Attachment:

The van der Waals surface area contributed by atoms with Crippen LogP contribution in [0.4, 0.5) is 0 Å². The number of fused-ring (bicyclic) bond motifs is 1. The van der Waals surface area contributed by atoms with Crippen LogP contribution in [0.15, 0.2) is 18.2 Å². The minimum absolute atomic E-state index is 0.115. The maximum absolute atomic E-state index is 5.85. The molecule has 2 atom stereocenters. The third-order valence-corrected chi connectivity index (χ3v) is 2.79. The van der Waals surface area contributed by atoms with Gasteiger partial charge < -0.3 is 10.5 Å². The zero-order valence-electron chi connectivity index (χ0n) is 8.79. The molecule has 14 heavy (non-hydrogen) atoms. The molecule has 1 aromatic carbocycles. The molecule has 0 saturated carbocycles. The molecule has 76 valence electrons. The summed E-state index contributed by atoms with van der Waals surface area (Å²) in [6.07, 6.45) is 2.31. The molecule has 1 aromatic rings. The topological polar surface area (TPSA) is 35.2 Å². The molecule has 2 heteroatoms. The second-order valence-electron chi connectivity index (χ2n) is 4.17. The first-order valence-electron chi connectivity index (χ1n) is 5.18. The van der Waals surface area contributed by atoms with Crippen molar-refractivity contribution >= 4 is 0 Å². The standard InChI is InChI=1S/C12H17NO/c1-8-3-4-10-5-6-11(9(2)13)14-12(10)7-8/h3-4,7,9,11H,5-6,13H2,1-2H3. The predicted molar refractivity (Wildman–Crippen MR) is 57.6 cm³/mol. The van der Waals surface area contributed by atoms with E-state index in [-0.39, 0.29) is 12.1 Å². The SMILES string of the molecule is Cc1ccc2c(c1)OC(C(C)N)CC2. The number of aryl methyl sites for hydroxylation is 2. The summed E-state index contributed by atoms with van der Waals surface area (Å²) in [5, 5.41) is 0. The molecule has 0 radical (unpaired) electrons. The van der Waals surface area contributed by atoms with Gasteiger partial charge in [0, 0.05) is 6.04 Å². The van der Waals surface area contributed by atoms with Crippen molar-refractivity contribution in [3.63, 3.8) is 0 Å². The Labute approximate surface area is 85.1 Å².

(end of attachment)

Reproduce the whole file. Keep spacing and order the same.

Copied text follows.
The van der Waals surface area contributed by atoms with Crippen LogP contribution in [0.4, 0.5) is 0 Å². The number of fused-ring (bicyclic) bond motifs is 1. The van der Waals surface area contributed by atoms with Crippen LogP contribution in [0.15, 0.2) is 18.2 Å². The minimum absolute atomic E-state index is 0.115. The maximum absolute atomic E-state index is 5.85. The molecule has 2 atom stereocenters. The third-order valence-corrected chi connectivity index (χ3v) is 2.79. The van der Waals surface area contributed by atoms with Gasteiger partial charge < -0.3 is 10.5 Å². The zero-order valence-electron chi connectivity index (χ0n) is 8.79. The molecule has 14 heavy (non-hydrogen) atoms. The molecule has 1 aromatic carbocycles. The molecule has 0 saturated carbocycles. The molecule has 76 valence electrons. The summed E-state index contributed by atoms with van der Waals surface area (Å²) in [6.07, 6.45) is 2.31. The molecule has 1 aromatic rings. The topological polar surface area (TPSA) is 35.2 Å². The molecule has 2 heteroatoms. The second-order valence-electron chi connectivity index (χ2n) is 4.17. The first-order valence-electron chi connectivity index (χ1n) is 5.18. The van der Waals surface area contributed by atoms with Crippen molar-refractivity contribution >= 4 is 0 Å². The standard InChI is InChI=1S/C12H17NO/c1-8-3-4-10-5-6-11(9(2)13)14-12(10)7-8/h3-4,7,9,11H,5-6,13H2,1-2H3. The predicted molar refractivity (Wildman–Crippen MR) is 57.6 cm³/mol. The van der Waals surface area contributed by atoms with E-state index in [-0.39, 0.29) is 12.1 Å². The SMILES string of the molecule is Cc1ccc2c(c1)OC(C(C)N)CC2. The number of aryl methyl sites for hydroxylation is 2. The summed E-state index contributed by atoms with van der Waals surface area (Å²) in [5, 5.41) is 0. The molecule has 0 radical (unpaired) electrons. The van der Waals surface area contributed by atoms with Gasteiger partial charge in [0, 0.05) is 6.04 Å². The van der Waals surface area contributed by atoms with Crippen molar-refractivity contribution in [3.63, 3.8) is 0 Å². The Labute approximate surface area is 85.1 Å².